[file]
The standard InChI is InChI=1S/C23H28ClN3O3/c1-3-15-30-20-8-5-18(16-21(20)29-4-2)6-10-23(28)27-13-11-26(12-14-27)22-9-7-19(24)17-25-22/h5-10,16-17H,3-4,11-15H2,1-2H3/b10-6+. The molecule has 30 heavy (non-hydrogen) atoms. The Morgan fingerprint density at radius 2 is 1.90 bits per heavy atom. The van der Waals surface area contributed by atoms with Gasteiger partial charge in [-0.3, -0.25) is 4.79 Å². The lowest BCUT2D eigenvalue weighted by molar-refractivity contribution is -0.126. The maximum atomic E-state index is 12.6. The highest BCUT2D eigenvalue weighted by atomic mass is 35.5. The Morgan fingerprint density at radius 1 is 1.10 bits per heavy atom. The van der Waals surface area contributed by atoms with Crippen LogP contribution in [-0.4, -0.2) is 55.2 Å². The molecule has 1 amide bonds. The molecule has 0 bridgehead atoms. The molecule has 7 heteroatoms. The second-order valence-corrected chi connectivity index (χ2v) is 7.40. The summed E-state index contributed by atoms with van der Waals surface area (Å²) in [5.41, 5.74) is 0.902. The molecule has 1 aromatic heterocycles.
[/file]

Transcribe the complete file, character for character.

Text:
The standard InChI is InChI=1S/C23H28ClN3O3/c1-3-15-30-20-8-5-18(16-21(20)29-4-2)6-10-23(28)27-13-11-26(12-14-27)22-9-7-19(24)17-25-22/h5-10,16-17H,3-4,11-15H2,1-2H3/b10-6+. The molecule has 30 heavy (non-hydrogen) atoms. The Morgan fingerprint density at radius 2 is 1.90 bits per heavy atom. The van der Waals surface area contributed by atoms with Gasteiger partial charge in [-0.3, -0.25) is 4.79 Å². The lowest BCUT2D eigenvalue weighted by molar-refractivity contribution is -0.126. The maximum atomic E-state index is 12.6. The highest BCUT2D eigenvalue weighted by atomic mass is 35.5. The Morgan fingerprint density at radius 1 is 1.10 bits per heavy atom. The van der Waals surface area contributed by atoms with Crippen LogP contribution in [-0.4, -0.2) is 55.2 Å². The molecule has 1 amide bonds. The molecule has 0 bridgehead atoms. The molecule has 7 heteroatoms. The second-order valence-corrected chi connectivity index (χ2v) is 7.40. The summed E-state index contributed by atoms with van der Waals surface area (Å²) in [5.41, 5.74) is 0.902. The molecule has 1 aromatic heterocycles.